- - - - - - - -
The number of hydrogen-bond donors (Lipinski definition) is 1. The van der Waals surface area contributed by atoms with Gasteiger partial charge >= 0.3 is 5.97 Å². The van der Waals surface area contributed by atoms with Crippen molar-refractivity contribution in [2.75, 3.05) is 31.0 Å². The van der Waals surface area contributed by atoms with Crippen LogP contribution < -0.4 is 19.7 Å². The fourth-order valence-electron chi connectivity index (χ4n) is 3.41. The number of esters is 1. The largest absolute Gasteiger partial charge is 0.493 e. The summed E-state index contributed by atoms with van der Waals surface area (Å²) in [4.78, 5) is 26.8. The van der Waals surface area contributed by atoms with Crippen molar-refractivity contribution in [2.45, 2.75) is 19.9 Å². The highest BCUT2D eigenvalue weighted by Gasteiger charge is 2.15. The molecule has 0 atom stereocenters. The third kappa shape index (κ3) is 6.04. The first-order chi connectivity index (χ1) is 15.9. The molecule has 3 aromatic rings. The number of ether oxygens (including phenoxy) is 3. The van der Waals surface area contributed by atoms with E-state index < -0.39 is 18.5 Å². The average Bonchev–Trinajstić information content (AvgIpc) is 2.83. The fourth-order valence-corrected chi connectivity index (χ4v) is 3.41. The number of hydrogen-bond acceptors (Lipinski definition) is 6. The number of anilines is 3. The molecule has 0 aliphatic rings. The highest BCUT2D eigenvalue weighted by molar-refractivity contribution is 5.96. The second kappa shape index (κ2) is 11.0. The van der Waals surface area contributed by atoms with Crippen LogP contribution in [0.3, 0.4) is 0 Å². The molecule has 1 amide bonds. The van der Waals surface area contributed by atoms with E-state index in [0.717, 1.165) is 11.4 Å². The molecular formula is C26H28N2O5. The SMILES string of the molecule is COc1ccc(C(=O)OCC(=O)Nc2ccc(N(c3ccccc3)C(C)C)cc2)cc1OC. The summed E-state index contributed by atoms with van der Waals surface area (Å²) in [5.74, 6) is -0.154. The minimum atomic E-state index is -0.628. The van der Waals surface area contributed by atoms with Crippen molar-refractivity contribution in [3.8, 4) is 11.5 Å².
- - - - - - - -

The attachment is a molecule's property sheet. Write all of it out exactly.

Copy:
The number of hydrogen-bond donors (Lipinski definition) is 1. The van der Waals surface area contributed by atoms with Gasteiger partial charge >= 0.3 is 5.97 Å². The van der Waals surface area contributed by atoms with Crippen molar-refractivity contribution in [2.75, 3.05) is 31.0 Å². The van der Waals surface area contributed by atoms with Crippen LogP contribution < -0.4 is 19.7 Å². The fourth-order valence-electron chi connectivity index (χ4n) is 3.41. The number of esters is 1. The largest absolute Gasteiger partial charge is 0.493 e. The summed E-state index contributed by atoms with van der Waals surface area (Å²) in [4.78, 5) is 26.8. The van der Waals surface area contributed by atoms with Crippen molar-refractivity contribution in [2.45, 2.75) is 19.9 Å². The highest BCUT2D eigenvalue weighted by Gasteiger charge is 2.15. The molecule has 0 atom stereocenters. The third kappa shape index (κ3) is 6.04. The first-order chi connectivity index (χ1) is 15.9. The molecule has 3 aromatic rings. The number of ether oxygens (including phenoxy) is 3. The van der Waals surface area contributed by atoms with E-state index < -0.39 is 18.5 Å². The average Bonchev–Trinajstić information content (AvgIpc) is 2.83. The fourth-order valence-corrected chi connectivity index (χ4v) is 3.41. The number of hydrogen-bond acceptors (Lipinski definition) is 6. The number of anilines is 3. The molecule has 0 aliphatic rings. The highest BCUT2D eigenvalue weighted by molar-refractivity contribution is 5.96. The second kappa shape index (κ2) is 11.0. The van der Waals surface area contributed by atoms with Crippen LogP contribution in [0.3, 0.4) is 0 Å². The molecule has 1 amide bonds. The van der Waals surface area contributed by atoms with E-state index in [0.717, 1.165) is 11.4 Å². The molecular formula is C26H28N2O5. The SMILES string of the molecule is COc1ccc(C(=O)OCC(=O)Nc2ccc(N(c3ccccc3)C(C)C)cc2)cc1OC. The summed E-state index contributed by atoms with van der Waals surface area (Å²) in [5.74, 6) is -0.154. The minimum atomic E-state index is -0.628. The van der Waals surface area contributed by atoms with Crippen molar-refractivity contribution in [3.8, 4) is 11.5 Å².